The Power Coefficient
The power coefficient tells you how efficiently a turbine converts the energy in the wind to electricity.
Very simply, we just divide the electrical power output by the wind energy input to measure how technically efficient a wind turbine is. In other words, we take the power curve , and divide it by the area of the rotor to get the power output per square metre of rotor area. For each wind speed, we then divide the result by the amount of power in the wind per square metre.
The graph shows a power coefficient curve for a typical Danish wind turbine. Although the average efficiency for these turbines is somewhat above 20 per cent, the efficiency varies very much with the wind speed. (If there are small kinks in the curve, they are usually due to measurement errors).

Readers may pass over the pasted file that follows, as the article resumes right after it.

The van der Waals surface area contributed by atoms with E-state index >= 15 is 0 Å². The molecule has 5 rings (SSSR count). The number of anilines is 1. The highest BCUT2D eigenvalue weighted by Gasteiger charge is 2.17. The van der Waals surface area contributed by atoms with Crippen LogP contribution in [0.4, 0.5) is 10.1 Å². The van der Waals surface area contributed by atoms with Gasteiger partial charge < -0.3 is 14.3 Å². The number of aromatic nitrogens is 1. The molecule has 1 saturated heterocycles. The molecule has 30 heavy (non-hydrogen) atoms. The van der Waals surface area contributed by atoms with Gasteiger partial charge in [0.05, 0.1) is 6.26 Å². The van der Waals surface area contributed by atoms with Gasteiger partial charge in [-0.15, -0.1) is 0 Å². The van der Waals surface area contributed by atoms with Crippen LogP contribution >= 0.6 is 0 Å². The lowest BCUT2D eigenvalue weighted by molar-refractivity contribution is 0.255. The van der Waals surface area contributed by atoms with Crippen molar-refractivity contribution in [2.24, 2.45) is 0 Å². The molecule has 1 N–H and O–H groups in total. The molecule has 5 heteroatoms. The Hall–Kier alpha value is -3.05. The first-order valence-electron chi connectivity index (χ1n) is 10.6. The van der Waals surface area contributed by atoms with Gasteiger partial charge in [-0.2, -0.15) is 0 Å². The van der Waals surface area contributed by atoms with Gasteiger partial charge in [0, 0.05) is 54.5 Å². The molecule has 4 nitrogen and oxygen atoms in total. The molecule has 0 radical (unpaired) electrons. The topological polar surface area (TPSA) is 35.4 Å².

As you can see, the mechanical efficiency of the turbine is largest (in this case 44 per cent) at a wind speed around some 9 m/s. This is a deliberate choice by the engineers who designed the turbine. At low wind speeds efficiency is not so important, because there is not much energy to harvest. At high wind speeds the turbine must waste any excess energy above what the generator was designed for. Efficiency therefore matters most in the region of wind speeds where most of the energy is to be found.
Higher Technical Efficiency is not Necessarily the Way Forward
It is not an aim in itself to have a high technical efficiency of a wind turbine. What matters, really, is the cost of pulling kilowatt hours out of the winds during the next 20 years. Since the fuel is free, there is no need to save it. The optimal turbine is therefore not necessarily the turbine with the highest energy output per year.
On the other hand, each square metre of rotor area costs money, so it is of course necessary to harvest whatever energy you can - as long as you can keep costs per kilowatt hour down. We return to that subject later on the page about optimising wind turbines.
© Copyright 1997-2003 Danish Wind Industry Association
Updated 1 June 2003